Innovative 3D printing merges electrical cues and shape memory for regenerating bone
(Nanowerk Spotlight) Millions suffer from bone defects worldwide, caused by disease, injury or age-related conditions. Traditional treatment options include bone grafting, where bone tissue is transplanted from elsewhere in the patient's body or from donors. Autografts from the patient's own body provide the best results but limited availability. Allografts using donated bone avoid supply limitations but risk immune rejection. Such conventional grafting methods have significant downsides, fueling the search for novel tissue engineering solutions.
Advances in 3D printing now allow rapidly customizing porous scaffolds for guiding bone regeneration in irregular defects. However, merely mimicking bone's porous structure is insufficient for robust healing. Bone possesses a property called piezoelectricity, which means it generates small electrical currents when mechanically strained or compressed. Integrating components with similar electrically active piezoelectric properties into scaffolds could provide cues boosting bone tissue regeneration.
Recently, scientists from Wuhan University of Technology developed 3D-printed piezoelectric scaffolds with shape memory using a novel polymer composite ink. By optimizing the piezoelectric nanoparticle filler and print parameters, the scaffolds closely matched bone's electrical properties and mechanics while recovering their structure when heated. Tests showed the scaffolds stimulated stem cell differentiation and significantly improved bone regeneration in rodent skull defects compared to controls.
The preparation process of the Ag-TMSPM-pBT nanoparticles and the AESO scaffolds doped with 10% Ag-TMSPM-pBT nanoparticles (AESO-10ATP scaffolds), and application of the AESO-10ATP scaffolds in bone regeneration. The zoom-in shows the TMSPM from the surface of the Ag-TMSPMpBT nanoparticle and cross-linked with the AESO matrix. (Reprinted with permission from Wiley-VCH Verlag) (click on image to enlarge)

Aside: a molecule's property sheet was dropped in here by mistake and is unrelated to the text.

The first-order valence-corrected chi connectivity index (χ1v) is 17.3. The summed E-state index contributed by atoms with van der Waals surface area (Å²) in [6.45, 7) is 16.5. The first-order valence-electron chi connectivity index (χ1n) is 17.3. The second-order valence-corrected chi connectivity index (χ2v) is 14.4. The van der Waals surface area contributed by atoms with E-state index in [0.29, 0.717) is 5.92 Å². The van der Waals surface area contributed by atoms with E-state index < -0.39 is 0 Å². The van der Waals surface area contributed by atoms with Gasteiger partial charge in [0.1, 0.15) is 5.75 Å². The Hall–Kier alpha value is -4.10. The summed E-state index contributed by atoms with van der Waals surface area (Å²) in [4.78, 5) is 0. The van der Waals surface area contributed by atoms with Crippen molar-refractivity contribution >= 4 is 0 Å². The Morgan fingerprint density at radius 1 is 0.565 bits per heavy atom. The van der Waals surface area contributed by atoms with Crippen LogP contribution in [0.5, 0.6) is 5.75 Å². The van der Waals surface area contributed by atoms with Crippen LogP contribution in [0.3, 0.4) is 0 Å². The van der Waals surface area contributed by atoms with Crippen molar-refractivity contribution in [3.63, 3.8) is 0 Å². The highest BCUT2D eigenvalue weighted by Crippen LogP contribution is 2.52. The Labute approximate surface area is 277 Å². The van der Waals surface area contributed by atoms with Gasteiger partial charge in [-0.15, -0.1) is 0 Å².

Bones naturally generate tiny electrical currents when stressed that are crucial signals regulating cell growth and repair. Hence, electrical stimulation therapies can accelerate healing bone fractures and defects receiving grafts. However, current approaches like implanted electrodes or external capacitive coupling have limitations. Self-powered piezoelectric scaffolds eliminating such drawbacks have shown promise, but composites preserving strong electrical properties after 3D printing remained challenging.
The researchers leveraged 3D printing and nanomaterial engineering to create enhanced piezoelectric scaffolds for regenerating even complex bone defects. As the printing ink base, they used a biocompatible shape memory polymer called acrylate epoxidized soybean oil (AESO) that can recover its shape when heated temporarily for implantation in narrow sites. To achieve high piezoelectricity, standard filler particles like barium titanate were chemically modified.
First, coating barium titanate nanoparticles with a dopamine polymer layer allowed attaching molecules for crosslinking with the AESO matrix. Further depositing conductive silver nanoparticles enabled polarizing the composite to activate the filler's piezoelectricity. Adding just 10% of modified nanoparticles to the AESO ink gave scaffolds with electrical properties rivalling bone tissue without compromising printability, mechanics and cytocompatibility.
The team demonstrated the merits of their scaffold design with detailed characterization and biological tests. Microscopy and spectroscopy confirmed the nanoparticle modifications and printing accuracy down to the micrometer scale. Mechanical testing showed adequate strength and elasticity combined with shape memory triggered by heating. Osteoblast cell experiments verified good biocompatibility and significantly enhanced differentiation and mineralization when scaffolds were electrically stimulated through ultrasound.
Most importantly, animal studies using rat skull defects evidenced substantially improved bone regeneration for the polarized piezoelectric scaffolds over 4-8 weeks. MicroCT scans revealed considerably higher bone formation that nearly bridged 5-mm wide holes after 2 months compared to both passive scaffolds and empty defects. Histological analysis further confirmed thicker new bone matrix deposition with tighter integration between scaffold and native bone.
The carefully designed piezoelectric composite ink enabled successfully integrating electrical cues into 3D-printed shape memory scaffolds, greatly improving their performance regenerating challenging bone defects in small animals. The simple polarized nanoparticles also avoided complications like electrodes. With customizability and bioactivity exceeding traditional implants, these smart scaffolds could become promising clinical solutions for various orthopedic regeneration needs pending further translational research.